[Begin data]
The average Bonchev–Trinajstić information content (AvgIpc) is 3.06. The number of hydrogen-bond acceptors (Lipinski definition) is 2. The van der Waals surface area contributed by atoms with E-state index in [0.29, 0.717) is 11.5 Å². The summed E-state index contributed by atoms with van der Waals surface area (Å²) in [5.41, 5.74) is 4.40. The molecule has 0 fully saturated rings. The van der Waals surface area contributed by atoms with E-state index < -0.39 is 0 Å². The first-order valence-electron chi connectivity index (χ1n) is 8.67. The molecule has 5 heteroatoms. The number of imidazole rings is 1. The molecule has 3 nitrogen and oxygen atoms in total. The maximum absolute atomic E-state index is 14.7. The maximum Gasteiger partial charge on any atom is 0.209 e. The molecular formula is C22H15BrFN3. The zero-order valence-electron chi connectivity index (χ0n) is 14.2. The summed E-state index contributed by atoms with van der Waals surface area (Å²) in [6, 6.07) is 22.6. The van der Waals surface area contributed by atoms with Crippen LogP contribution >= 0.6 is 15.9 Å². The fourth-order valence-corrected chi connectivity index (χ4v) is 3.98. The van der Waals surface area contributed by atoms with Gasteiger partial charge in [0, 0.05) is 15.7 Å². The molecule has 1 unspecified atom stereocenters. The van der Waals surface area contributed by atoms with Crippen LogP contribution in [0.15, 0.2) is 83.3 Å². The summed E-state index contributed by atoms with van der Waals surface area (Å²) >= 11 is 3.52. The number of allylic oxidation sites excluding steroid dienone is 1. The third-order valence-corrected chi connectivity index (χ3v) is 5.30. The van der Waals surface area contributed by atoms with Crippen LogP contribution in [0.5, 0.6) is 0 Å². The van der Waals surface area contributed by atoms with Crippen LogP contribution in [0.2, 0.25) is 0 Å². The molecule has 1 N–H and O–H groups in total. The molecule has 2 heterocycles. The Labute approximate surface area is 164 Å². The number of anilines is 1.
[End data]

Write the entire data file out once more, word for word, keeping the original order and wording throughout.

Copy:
The average Bonchev–Trinajstić information content (AvgIpc) is 3.06. The number of hydrogen-bond acceptors (Lipinski definition) is 2. The van der Waals surface area contributed by atoms with E-state index in [0.29, 0.717) is 11.5 Å². The summed E-state index contributed by atoms with van der Waals surface area (Å²) in [5.41, 5.74) is 4.40. The molecule has 0 fully saturated rings. The van der Waals surface area contributed by atoms with E-state index < -0.39 is 0 Å². The first-order valence-electron chi connectivity index (χ1n) is 8.67. The molecule has 5 heteroatoms. The number of imidazole rings is 1. The molecule has 3 nitrogen and oxygen atoms in total. The maximum absolute atomic E-state index is 14.7. The maximum Gasteiger partial charge on any atom is 0.209 e. The molecular formula is C22H15BrFN3. The zero-order valence-electron chi connectivity index (χ0n) is 14.2. The summed E-state index contributed by atoms with van der Waals surface area (Å²) in [6, 6.07) is 22.6. The van der Waals surface area contributed by atoms with Crippen LogP contribution >= 0.6 is 15.9 Å². The fourth-order valence-corrected chi connectivity index (χ4v) is 3.98. The van der Waals surface area contributed by atoms with Gasteiger partial charge in [0, 0.05) is 15.7 Å². The molecule has 1 unspecified atom stereocenters. The van der Waals surface area contributed by atoms with Crippen LogP contribution in [0.15, 0.2) is 83.3 Å². The summed E-state index contributed by atoms with van der Waals surface area (Å²) >= 11 is 3.52. The number of allylic oxidation sites excluding steroid dienone is 1. The third-order valence-corrected chi connectivity index (χ3v) is 5.30. The van der Waals surface area contributed by atoms with Crippen LogP contribution in [0.5, 0.6) is 0 Å². The van der Waals surface area contributed by atoms with Crippen LogP contribution in [0.2, 0.25) is 0 Å². The molecule has 1 N–H and O–H groups in total. The molecule has 2 heterocycles. The Labute approximate surface area is 164 Å². The number of anilines is 1.